Major League Baseball honored the best hitters of the 2022 season Thursday night when the winners of the Louisville Silver Slugger Award were announced on MLB Network.
The Silver Slugger Awards, voted on by MLB managers and coaches, are awarded to the best offensive player in each position in every league. This includes three outside players (regardless of their specific position) in each league, and for the first time one assistant player in each league.
This year’s award pool includes 10 first-time winners. The Padres led all clubs with three winners—three of whom came to San Diego on the trade deadline—while the Cardinals, Dodgers and Phillies each had two on the National League side. As for the MLS, nine teams were represented among the ten winners, and the Astros were the only AL team to have multiple winners.
These are the 2022 Silver Slugger Prize winners:
AL WINNER: Nathaniel Lowe, Rangers (first win)
Lowe had a breakthrough year for Texas, cutting .302/.358/.492 with 27 pips and 76 RBI. The 26-year-old set career highs in home runs, RBIs, batting average, OBP, slowdown percentage, OPS+ (141) and total bases (292).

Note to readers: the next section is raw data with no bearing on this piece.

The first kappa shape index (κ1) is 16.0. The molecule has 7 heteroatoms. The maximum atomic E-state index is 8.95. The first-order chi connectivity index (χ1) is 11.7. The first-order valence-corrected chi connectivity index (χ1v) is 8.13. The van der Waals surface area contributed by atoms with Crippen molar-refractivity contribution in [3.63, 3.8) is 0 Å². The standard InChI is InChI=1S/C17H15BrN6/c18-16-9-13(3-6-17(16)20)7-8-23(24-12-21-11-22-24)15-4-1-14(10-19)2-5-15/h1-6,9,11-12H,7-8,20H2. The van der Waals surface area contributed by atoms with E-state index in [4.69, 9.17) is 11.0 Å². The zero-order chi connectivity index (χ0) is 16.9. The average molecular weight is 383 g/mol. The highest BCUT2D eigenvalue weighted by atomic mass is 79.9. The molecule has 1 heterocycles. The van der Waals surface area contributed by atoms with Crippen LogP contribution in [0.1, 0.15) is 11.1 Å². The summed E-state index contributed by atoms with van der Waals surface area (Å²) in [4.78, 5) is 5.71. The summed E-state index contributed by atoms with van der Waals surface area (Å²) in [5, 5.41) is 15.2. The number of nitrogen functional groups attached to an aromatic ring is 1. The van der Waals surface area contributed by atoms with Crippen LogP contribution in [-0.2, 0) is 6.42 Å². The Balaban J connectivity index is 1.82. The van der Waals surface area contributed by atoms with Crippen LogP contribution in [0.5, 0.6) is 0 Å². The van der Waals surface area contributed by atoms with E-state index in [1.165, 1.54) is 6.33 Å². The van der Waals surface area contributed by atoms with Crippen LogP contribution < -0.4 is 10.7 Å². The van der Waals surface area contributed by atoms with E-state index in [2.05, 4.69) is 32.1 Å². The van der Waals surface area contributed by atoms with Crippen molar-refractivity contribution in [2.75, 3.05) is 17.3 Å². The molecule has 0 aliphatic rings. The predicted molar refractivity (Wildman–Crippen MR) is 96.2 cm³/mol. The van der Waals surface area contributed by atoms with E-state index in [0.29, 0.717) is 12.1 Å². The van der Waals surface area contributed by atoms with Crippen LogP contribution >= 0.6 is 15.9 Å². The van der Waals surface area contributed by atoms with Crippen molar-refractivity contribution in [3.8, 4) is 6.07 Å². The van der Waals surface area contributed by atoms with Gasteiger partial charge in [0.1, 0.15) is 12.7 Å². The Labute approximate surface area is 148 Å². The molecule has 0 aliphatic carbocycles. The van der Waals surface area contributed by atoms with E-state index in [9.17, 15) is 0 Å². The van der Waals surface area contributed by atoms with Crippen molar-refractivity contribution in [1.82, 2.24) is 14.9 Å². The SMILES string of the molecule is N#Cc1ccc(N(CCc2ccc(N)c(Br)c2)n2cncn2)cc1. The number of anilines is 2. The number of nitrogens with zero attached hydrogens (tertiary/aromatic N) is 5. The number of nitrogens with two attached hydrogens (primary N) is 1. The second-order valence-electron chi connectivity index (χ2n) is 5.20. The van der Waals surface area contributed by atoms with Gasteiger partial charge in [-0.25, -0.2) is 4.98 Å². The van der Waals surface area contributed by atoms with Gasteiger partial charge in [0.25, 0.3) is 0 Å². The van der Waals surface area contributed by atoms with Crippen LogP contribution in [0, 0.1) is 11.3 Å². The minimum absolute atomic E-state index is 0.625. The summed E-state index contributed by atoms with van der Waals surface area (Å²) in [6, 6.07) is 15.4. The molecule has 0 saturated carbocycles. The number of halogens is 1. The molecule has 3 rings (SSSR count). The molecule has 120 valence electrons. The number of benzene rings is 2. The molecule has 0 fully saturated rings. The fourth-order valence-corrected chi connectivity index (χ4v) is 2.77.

Premier League winner: Paul Goldschmidt, Cardinals (5th win)
Goldschmidt, who is also a nominee for the NL MVP Award and Hank Aaron Award Winner As the top offensive player in the top circle, he earned his fifth career Silver Slugger – but was the first Cardinal. His previous four (2013, 15, 17 and 18) all came as a member of the linebacker D. For this season, Goldschmidt is at .317 with 35 points on home ground and 115 RBI, all while leading the NL in slowdown (.578), OPS (.981) and OPS + (180).
AL Winner: Jose Altuve, Astros (6th win)
Altuve rediscovered what Silver Slugger looks like in 2022, winning his first honor since taking five consecutive Silver Slugger awards from 2014-18. Second baseman hit the Astros at 0.300 with a 28 Homer and 0.921 OPS, while also hitting 18 base steals and scoring 103 points.
Eredivisie winner: Jeff McNeil, Mets (first win)